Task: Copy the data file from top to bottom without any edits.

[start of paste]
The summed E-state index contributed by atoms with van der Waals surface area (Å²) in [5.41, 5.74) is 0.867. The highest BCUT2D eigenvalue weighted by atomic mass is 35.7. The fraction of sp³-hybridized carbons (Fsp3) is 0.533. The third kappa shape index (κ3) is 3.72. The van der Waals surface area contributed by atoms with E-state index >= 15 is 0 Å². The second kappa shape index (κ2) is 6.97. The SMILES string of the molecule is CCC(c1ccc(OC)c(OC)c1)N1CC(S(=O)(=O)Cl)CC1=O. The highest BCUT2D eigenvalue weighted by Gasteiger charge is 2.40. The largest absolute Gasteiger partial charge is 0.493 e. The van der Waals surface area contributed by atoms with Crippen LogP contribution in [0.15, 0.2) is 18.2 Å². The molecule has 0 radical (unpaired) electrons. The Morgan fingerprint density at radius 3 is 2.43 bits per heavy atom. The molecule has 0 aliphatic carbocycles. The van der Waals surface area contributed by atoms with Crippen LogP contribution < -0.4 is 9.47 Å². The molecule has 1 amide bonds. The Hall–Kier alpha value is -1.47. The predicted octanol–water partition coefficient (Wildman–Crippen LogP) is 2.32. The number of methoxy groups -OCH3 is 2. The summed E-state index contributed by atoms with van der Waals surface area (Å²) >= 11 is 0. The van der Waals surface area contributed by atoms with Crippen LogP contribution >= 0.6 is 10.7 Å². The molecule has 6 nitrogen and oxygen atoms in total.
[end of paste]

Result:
The summed E-state index contributed by atoms with van der Waals surface area (Å²) in [5.41, 5.74) is 0.867. The highest BCUT2D eigenvalue weighted by atomic mass is 35.7. The fraction of sp³-hybridized carbons (Fsp3) is 0.533. The third kappa shape index (κ3) is 3.72. The van der Waals surface area contributed by atoms with E-state index >= 15 is 0 Å². The second kappa shape index (κ2) is 6.97. The SMILES string of the molecule is CCC(c1ccc(OC)c(OC)c1)N1CC(S(=O)(=O)Cl)CC1=O. The highest BCUT2D eigenvalue weighted by Gasteiger charge is 2.40. The largest absolute Gasteiger partial charge is 0.493 e. The van der Waals surface area contributed by atoms with Crippen LogP contribution in [0.15, 0.2) is 18.2 Å². The molecule has 0 radical (unpaired) electrons. The Morgan fingerprint density at radius 3 is 2.43 bits per heavy atom. The molecule has 0 aliphatic carbocycles. The van der Waals surface area contributed by atoms with Crippen LogP contribution < -0.4 is 9.47 Å². The molecule has 1 amide bonds. The Hall–Kier alpha value is -1.47. The predicted octanol–water partition coefficient (Wildman–Crippen LogP) is 2.32. The number of methoxy groups -OCH3 is 2. The summed E-state index contributed by atoms with van der Waals surface area (Å²) >= 11 is 0. The van der Waals surface area contributed by atoms with Crippen LogP contribution >= 0.6 is 10.7 Å². The molecule has 6 nitrogen and oxygen atoms in total.